If Huckabee can manage to finish a strong second in Iowa, anything could happen in New Hampshire, a state that operates at the grass roots. I’m not sure what kind of team Huckabee has on the ground in the Granite State, but I might be tempted to make a road trip soon, for some firsthand reporting of my own.

Speaking of New Hampshire, Secretary of State Bill Gardiner has announced a January 8th date for the state’s primary, keeping the tradition of being first in the nation with its primary.

The decision ends months of speculation, including the possibility that the state might actually move its primary into December to keep its spot at the head of the line.

New Hampshire stands to lose half of its delegates to the Republican convention, reducing the number to 12, because it moved earlier than party rules allow. But state officials are not concerned, considering it a small price to pay for the attention New Hampshire gets from its leadoff spot. Democratic rules allow New Hampshire to hold an early primary, so the state will keep all of its 30 delegates to the Democratic National Convention.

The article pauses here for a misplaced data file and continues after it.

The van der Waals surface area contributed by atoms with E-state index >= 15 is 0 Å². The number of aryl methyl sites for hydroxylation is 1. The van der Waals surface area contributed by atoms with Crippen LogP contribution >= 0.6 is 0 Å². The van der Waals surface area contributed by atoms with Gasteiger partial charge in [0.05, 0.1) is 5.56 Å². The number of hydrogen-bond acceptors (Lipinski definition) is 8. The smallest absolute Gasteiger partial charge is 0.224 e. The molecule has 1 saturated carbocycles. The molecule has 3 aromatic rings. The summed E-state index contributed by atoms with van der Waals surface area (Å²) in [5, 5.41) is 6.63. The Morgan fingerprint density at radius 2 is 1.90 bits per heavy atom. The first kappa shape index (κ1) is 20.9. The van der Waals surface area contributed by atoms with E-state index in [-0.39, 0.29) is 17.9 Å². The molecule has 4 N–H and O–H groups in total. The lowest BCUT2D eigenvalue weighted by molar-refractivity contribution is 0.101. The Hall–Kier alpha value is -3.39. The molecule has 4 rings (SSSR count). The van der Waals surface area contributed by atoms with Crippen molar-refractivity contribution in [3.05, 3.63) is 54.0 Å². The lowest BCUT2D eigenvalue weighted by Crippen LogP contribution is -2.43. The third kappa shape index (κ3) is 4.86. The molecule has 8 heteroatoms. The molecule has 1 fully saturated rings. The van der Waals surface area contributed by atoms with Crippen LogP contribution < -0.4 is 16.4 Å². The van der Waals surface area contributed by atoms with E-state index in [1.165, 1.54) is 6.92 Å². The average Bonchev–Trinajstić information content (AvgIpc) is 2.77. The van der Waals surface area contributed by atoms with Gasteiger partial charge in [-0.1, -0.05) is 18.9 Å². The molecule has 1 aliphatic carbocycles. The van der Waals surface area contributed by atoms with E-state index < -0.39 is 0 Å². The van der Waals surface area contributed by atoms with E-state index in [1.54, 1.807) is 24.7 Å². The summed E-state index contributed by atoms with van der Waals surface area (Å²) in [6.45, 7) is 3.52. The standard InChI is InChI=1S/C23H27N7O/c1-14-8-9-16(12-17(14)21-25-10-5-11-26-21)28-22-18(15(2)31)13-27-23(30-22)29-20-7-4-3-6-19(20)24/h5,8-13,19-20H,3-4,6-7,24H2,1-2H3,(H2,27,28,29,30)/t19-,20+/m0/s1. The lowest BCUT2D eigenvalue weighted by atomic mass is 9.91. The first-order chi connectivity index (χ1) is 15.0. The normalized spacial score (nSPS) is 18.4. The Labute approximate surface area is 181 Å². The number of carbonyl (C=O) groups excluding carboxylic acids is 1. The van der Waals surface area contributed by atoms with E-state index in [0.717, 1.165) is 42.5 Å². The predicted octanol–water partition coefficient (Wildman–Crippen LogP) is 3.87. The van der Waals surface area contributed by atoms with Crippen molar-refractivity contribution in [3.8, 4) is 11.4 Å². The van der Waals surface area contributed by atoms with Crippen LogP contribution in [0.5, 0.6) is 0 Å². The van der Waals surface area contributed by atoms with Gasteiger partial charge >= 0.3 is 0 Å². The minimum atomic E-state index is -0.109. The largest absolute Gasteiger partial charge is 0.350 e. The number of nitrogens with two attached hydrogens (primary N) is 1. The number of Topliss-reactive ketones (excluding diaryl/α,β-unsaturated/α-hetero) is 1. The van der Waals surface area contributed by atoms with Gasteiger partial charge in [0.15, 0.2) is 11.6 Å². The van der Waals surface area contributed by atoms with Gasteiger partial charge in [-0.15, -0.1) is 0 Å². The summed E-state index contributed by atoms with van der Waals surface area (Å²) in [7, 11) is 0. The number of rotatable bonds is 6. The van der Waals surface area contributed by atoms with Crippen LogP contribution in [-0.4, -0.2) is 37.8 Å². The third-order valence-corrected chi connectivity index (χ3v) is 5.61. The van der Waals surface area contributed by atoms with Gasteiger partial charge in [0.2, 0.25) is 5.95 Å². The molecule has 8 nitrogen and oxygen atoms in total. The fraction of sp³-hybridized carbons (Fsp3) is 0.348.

I’m pleased that New Hampshire was able to maintain its role as a leader in the primary field, particularly because it’s a state that forces candidates to get out and meet the voters, rather than relying on huge war chests of corporate contributions. Still, its days may be numbered, as the machinations of modern politics continually discount grass roots populism, pancake breakfasts and VFW rallies, in favor of videogenic presentation and not varying from the script.

Wednesday, November 21, 2007

Bush tells poor to "Piss Off!"

[Editorial note: Richard S. of the excellent blog, Commie Curmudgeon once again applied his razor sharp editor's eye and made a suggestion about my original first paragraph (written too early) being ambiguous. I've rewritten it and hopefully it clears up the confusion that he had with it when he read it. Make sure you add him to your blogroll--JB]

George Bush, whose administration has relied upon deficit spending throughout his term, has suddenly turned deficit hawk. Bush vetoed a bill Tuesday that would have increased funding for LIHEAP, an essential federal program that provides heating assistance to those in need.